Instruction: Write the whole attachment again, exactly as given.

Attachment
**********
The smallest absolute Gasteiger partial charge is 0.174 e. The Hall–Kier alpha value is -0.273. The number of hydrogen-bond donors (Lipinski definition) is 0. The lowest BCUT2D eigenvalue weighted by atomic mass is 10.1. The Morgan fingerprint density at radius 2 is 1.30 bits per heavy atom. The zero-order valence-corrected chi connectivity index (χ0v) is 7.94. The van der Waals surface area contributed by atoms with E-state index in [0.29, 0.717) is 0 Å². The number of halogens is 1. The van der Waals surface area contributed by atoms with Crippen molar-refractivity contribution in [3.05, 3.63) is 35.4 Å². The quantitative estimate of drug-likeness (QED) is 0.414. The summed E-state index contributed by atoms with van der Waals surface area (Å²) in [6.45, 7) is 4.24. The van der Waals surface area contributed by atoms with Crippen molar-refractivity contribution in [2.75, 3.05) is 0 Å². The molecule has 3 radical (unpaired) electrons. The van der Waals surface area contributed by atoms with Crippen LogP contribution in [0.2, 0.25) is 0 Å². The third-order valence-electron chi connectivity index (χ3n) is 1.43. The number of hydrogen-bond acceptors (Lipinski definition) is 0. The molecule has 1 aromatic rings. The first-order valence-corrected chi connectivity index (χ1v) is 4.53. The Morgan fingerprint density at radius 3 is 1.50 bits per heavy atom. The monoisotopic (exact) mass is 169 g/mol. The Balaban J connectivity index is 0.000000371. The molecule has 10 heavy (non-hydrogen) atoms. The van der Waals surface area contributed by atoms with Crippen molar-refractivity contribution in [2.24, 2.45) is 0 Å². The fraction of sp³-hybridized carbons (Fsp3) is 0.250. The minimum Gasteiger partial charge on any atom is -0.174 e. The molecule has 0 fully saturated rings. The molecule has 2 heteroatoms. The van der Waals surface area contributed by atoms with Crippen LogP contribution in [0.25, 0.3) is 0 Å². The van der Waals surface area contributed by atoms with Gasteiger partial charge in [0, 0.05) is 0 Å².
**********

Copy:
The smallest absolute Gasteiger partial charge is 0.174 e. The Hall–Kier alpha value is -0.273. The number of hydrogen-bond donors (Lipinski definition) is 0. The lowest BCUT2D eigenvalue weighted by atomic mass is 10.1. The Morgan fingerprint density at radius 2 is 1.30 bits per heavy atom. The zero-order valence-corrected chi connectivity index (χ0v) is 7.94. The van der Waals surface area contributed by atoms with E-state index in [0.29, 0.717) is 0 Å². The number of halogens is 1. The van der Waals surface area contributed by atoms with Crippen molar-refractivity contribution in [3.05, 3.63) is 35.4 Å². The quantitative estimate of drug-likeness (QED) is 0.414. The summed E-state index contributed by atoms with van der Waals surface area (Å²) in [6.45, 7) is 4.24. The van der Waals surface area contributed by atoms with Crippen molar-refractivity contribution in [2.75, 3.05) is 0 Å². The molecule has 3 radical (unpaired) electrons. The van der Waals surface area contributed by atoms with Crippen LogP contribution in [0.2, 0.25) is 0 Å². The third-order valence-electron chi connectivity index (χ3n) is 1.43. The number of hydrogen-bond acceptors (Lipinski definition) is 0. The molecule has 1 aromatic rings. The first-order valence-corrected chi connectivity index (χ1v) is 4.53. The Morgan fingerprint density at radius 3 is 1.50 bits per heavy atom. The monoisotopic (exact) mass is 169 g/mol. The Balaban J connectivity index is 0.000000371. The molecule has 10 heavy (non-hydrogen) atoms. The van der Waals surface area contributed by atoms with Crippen molar-refractivity contribution in [2.24, 2.45) is 0 Å². The fraction of sp³-hybridized carbons (Fsp3) is 0.250. The minimum Gasteiger partial charge on any atom is -0.174 e. The molecule has 0 fully saturated rings. The molecule has 2 heteroatoms. The van der Waals surface area contributed by atoms with Crippen LogP contribution in [0.25, 0.3) is 0 Å². The van der Waals surface area contributed by atoms with Gasteiger partial charge in [0, 0.05) is 0 Å².